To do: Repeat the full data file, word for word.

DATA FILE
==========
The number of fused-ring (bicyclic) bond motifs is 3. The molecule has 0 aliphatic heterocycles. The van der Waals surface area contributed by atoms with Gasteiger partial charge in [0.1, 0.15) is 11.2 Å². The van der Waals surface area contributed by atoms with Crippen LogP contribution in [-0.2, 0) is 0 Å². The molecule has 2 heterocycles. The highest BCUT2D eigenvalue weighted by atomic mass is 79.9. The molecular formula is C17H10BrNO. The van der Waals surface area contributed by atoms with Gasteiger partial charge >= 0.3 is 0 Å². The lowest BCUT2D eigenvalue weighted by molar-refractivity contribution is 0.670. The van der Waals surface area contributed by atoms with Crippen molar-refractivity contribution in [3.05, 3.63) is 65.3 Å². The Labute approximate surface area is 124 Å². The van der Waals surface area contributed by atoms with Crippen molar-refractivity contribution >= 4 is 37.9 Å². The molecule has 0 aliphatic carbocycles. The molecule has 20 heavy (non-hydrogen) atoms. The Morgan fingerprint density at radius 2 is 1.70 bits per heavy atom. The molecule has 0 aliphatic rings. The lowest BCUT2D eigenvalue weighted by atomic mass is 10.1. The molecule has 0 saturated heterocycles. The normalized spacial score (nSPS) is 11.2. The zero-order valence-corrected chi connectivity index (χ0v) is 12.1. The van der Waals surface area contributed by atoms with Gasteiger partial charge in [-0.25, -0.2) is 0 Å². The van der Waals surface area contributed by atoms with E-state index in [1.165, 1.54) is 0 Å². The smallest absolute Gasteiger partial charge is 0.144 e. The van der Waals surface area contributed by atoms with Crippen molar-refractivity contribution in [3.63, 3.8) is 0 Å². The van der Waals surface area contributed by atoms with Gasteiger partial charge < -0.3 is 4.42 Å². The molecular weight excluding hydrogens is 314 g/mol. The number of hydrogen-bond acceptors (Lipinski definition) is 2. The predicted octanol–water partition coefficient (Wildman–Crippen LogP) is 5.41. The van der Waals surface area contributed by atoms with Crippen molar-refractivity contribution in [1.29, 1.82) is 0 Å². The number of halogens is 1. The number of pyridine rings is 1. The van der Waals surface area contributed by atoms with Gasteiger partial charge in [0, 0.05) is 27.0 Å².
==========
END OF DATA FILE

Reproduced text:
The number of fused-ring (bicyclic) bond motifs is 3. The molecule has 0 aliphatic heterocycles. The van der Waals surface area contributed by atoms with Gasteiger partial charge in [0.1, 0.15) is 11.2 Å². The van der Waals surface area contributed by atoms with Crippen LogP contribution in [-0.2, 0) is 0 Å². The molecule has 2 heterocycles. The highest BCUT2D eigenvalue weighted by atomic mass is 79.9. The molecular formula is C17H10BrNO. The van der Waals surface area contributed by atoms with Gasteiger partial charge >= 0.3 is 0 Å². The lowest BCUT2D eigenvalue weighted by molar-refractivity contribution is 0.670. The van der Waals surface area contributed by atoms with Crippen molar-refractivity contribution in [3.05, 3.63) is 65.3 Å². The Labute approximate surface area is 124 Å². The van der Waals surface area contributed by atoms with Crippen molar-refractivity contribution >= 4 is 37.9 Å². The molecule has 0 aliphatic carbocycles. The molecule has 20 heavy (non-hydrogen) atoms. The Morgan fingerprint density at radius 2 is 1.70 bits per heavy atom. The molecule has 0 aliphatic rings. The lowest BCUT2D eigenvalue weighted by atomic mass is 10.1. The molecule has 0 saturated heterocycles. The normalized spacial score (nSPS) is 11.2. The zero-order valence-corrected chi connectivity index (χ0v) is 12.1. The van der Waals surface area contributed by atoms with Gasteiger partial charge in [-0.25, -0.2) is 0 Å². The van der Waals surface area contributed by atoms with E-state index in [1.165, 1.54) is 0 Å². The smallest absolute Gasteiger partial charge is 0.144 e. The van der Waals surface area contributed by atoms with Crippen molar-refractivity contribution in [3.63, 3.8) is 0 Å². The van der Waals surface area contributed by atoms with Gasteiger partial charge < -0.3 is 4.42 Å². The molecular weight excluding hydrogens is 314 g/mol. The number of hydrogen-bond acceptors (Lipinski definition) is 2. The predicted octanol–water partition coefficient (Wildman–Crippen LogP) is 5.41. The van der Waals surface area contributed by atoms with Crippen molar-refractivity contribution in [1.29, 1.82) is 0 Å². The number of halogens is 1. The number of pyridine rings is 1. The van der Waals surface area contributed by atoms with Gasteiger partial charge in [0, 0.05) is 27.0 Å².